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Tabletop TWOsday – Are You a Robot?

(This Tabletop Tuesday we’re giving you a two-for-one! Here’s another game for you to enjoy this Tabletop TWOsday!)

Microgames – a game that consists of minimal parts, size, and cost, but still allows plenty of fun or strategy.

These games aren’t exactly new; we’ve had microgames since the ’70s, including the Micro Warfare Series and Ogre, two miniature wargames. The gaming renaissance of that era was perfect for companies to capitalize on the concept.

Today you’ll find a variety of microgames, from travel games like Mint Works to the products of Button Shy ‘Wallet Games’. Looney Labs is known for its portable deck-based games, but they’ve now joined the rest with their microgame Are You a Robot?

AYAR Contents.jpg

This game is genuinely a “microgame” consisting of a mere three cards and intended for two or three players. Two cards say “You Are a Human” and one card says “You Are a Robot,” and that’s it.

The point of the game is one of social deduction, as the cards are handed out randomly to each player. Can you figure out who the Robot is (if there is one)? Or do you accidentally do the Robot’s job and kill your fellow Human?

As a social deduction game, there is no right or wrong way to play this game. You can ask any question you want, and the other players can respond with the truth, lies, or anything between; the whole point is to deduce which player is the Robot.

Maybe you use logic to figure out who is most likely to be the Robot? Perhaps you read everybody’s body language? Or do you give in and trust when another person claims they’re a Human?


The main game works best for three players (two Humans and one Robot); it ends when one Human “zaps” another player. If the eliminated player was a Robot, the Humans win; if it turns out they were the other Human, the Robot wins.

In the two-player version, there’s a possibility nobody is the Robot, as two of the three cards are randomly drawn. The game ends when someone shoots or both parties agree to shake hands; like before, if the Human makes a mistake (shooting the other Human or shaking hands with the Robot), they lose.

Are You a Robot? also has the capacity for different modes and more players by purchasing multiple sets.

Schrödinger mode consists of Human card per player and a single Robot card, all randomly dealt so  nobody knows if anyone the Robot is there. It incorporates the handshake mechanic of the two-player version, meaning the Robot might still win if any Humans decide to be trusting.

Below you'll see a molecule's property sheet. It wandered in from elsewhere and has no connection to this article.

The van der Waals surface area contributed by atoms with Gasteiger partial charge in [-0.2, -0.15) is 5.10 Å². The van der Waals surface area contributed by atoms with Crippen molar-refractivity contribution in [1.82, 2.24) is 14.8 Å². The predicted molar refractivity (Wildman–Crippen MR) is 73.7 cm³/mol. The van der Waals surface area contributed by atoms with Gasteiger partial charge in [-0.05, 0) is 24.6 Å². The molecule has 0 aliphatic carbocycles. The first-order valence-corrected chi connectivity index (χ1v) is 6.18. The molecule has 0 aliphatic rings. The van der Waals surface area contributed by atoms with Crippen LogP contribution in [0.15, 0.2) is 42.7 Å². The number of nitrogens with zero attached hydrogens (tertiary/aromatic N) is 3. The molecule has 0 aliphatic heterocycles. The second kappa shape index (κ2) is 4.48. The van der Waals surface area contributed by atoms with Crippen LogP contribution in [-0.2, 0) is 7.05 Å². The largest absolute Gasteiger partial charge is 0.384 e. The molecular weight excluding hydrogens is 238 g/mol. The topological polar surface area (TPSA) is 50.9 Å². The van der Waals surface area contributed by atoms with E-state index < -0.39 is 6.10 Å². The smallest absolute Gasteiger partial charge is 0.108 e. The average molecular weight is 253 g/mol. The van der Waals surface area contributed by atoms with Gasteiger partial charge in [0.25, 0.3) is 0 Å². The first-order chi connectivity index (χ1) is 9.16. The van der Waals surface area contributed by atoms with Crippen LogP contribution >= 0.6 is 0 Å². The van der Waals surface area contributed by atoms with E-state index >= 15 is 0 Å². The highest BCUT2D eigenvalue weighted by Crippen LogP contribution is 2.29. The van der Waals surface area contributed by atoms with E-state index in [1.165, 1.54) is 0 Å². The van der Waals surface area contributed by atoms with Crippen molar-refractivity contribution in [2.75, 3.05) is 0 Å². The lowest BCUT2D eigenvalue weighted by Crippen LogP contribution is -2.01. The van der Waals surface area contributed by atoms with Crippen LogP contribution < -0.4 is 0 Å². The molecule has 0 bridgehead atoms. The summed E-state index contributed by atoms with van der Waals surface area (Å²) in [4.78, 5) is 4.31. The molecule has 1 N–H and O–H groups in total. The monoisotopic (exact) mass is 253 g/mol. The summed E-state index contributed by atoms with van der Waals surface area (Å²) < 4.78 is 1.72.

Extended mode involves several packs of cards and more complex rules; if a Human shoots another Human, the murderer is removed from the game, the victim is revived, and then the deck is redealt. Each time this happens, more Robots are added to the mix, leaving the Humans slowly being replaced unless they find them all or trust the remaining people.

AYAR Cover.jpg

Are You a Robot? may not be for everyone, given its nature as a microgame of social deduction, rather than the typical board or strategy games you find on shelves. For what it does, though, it’s a lot of fun, from small groups of friends to parties.

The price tag is well worth it as well, costing only $2.00 per pack. Even if you wanted to include a large party of a dozen people, you’d only need to spend $12.00 for everyone to participate and have fun.

The cost, portability, and simplicity make this a worthwhile investment for anyone who likes party and deduction games.

Are You a Robot? will be available for purchase August 1st, 2019. 2+ players, 2+ minutes, Ages 8+.

I give Are You a Robot? a suspicious 4 handshakes out of 5.

(Thank you to Looney Labs Games for allowing us to preview their game!)


About Brook H. (269 Articles)
Generalist, polymath, jack-of-all-trades... Brook has degrees in Human Behavior and Psychology and has majored in everything from computers to business. He's worked a variety of jobs, including theater, security, emergency communications, and human services. He currently resides outside Baltimore where he tries to balance children, local politics, hobbies, and work. Brook is HoH and a major Deaf/Hard-of-Hearing advocate, a lifelong gamer (from table-top to computer), loves everything paranormal, and is a Horror-movie buff.
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